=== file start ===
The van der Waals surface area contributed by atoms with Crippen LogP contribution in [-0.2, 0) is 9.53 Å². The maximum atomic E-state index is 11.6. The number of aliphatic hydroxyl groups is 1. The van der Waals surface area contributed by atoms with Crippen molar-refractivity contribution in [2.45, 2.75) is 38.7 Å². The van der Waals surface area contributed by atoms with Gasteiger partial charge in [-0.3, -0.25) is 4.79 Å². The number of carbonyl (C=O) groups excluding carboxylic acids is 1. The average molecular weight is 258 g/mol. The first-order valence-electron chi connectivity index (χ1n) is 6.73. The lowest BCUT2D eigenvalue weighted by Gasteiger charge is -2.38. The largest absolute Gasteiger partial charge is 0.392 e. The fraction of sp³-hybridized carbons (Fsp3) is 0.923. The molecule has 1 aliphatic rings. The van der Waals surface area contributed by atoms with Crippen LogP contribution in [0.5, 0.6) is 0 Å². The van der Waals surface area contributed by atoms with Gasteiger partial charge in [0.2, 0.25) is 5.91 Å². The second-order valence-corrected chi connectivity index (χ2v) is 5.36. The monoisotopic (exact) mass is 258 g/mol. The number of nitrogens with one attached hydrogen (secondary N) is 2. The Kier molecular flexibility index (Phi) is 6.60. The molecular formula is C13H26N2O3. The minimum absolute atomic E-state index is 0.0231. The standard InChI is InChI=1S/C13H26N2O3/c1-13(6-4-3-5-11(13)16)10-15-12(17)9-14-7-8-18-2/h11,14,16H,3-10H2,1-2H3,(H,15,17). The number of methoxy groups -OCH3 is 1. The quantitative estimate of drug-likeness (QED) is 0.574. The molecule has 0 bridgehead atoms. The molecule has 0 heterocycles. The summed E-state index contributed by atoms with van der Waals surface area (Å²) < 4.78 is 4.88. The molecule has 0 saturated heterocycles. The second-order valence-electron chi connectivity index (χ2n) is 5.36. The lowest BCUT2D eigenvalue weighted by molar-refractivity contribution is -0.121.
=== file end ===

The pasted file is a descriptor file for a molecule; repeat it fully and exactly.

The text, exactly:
The van der Waals surface area contributed by atoms with Crippen LogP contribution in [-0.2, 0) is 9.53 Å². The maximum atomic E-state index is 11.6. The number of aliphatic hydroxyl groups is 1. The van der Waals surface area contributed by atoms with Crippen molar-refractivity contribution in [2.45, 2.75) is 38.7 Å². The van der Waals surface area contributed by atoms with Gasteiger partial charge in [-0.3, -0.25) is 4.79 Å². The number of carbonyl (C=O) groups excluding carboxylic acids is 1. The average molecular weight is 258 g/mol. The first-order valence-electron chi connectivity index (χ1n) is 6.73. The lowest BCUT2D eigenvalue weighted by Gasteiger charge is -2.38. The largest absolute Gasteiger partial charge is 0.392 e. The fraction of sp³-hybridized carbons (Fsp3) is 0.923. The molecule has 1 aliphatic rings. The van der Waals surface area contributed by atoms with Crippen LogP contribution in [0.5, 0.6) is 0 Å². The van der Waals surface area contributed by atoms with Gasteiger partial charge in [0.2, 0.25) is 5.91 Å². The second-order valence-corrected chi connectivity index (χ2v) is 5.36. The monoisotopic (exact) mass is 258 g/mol. The number of nitrogens with one attached hydrogen (secondary N) is 2. The Kier molecular flexibility index (Phi) is 6.60. The molecular formula is C13H26N2O3. The minimum absolute atomic E-state index is 0.0231. The standard InChI is InChI=1S/C13H26N2O3/c1-13(6-4-3-5-11(13)16)10-15-12(17)9-14-7-8-18-2/h11,14,16H,3-10H2,1-2H3,(H,15,17). The number of methoxy groups -OCH3 is 1. The quantitative estimate of drug-likeness (QED) is 0.574. The molecule has 0 bridgehead atoms. The molecule has 0 heterocycles. The summed E-state index contributed by atoms with van der Waals surface area (Å²) < 4.78 is 4.88. The molecule has 0 saturated heterocycles. The second-order valence-electron chi connectivity index (χ2n) is 5.36. The lowest BCUT2D eigenvalue weighted by molar-refractivity contribution is -0.121.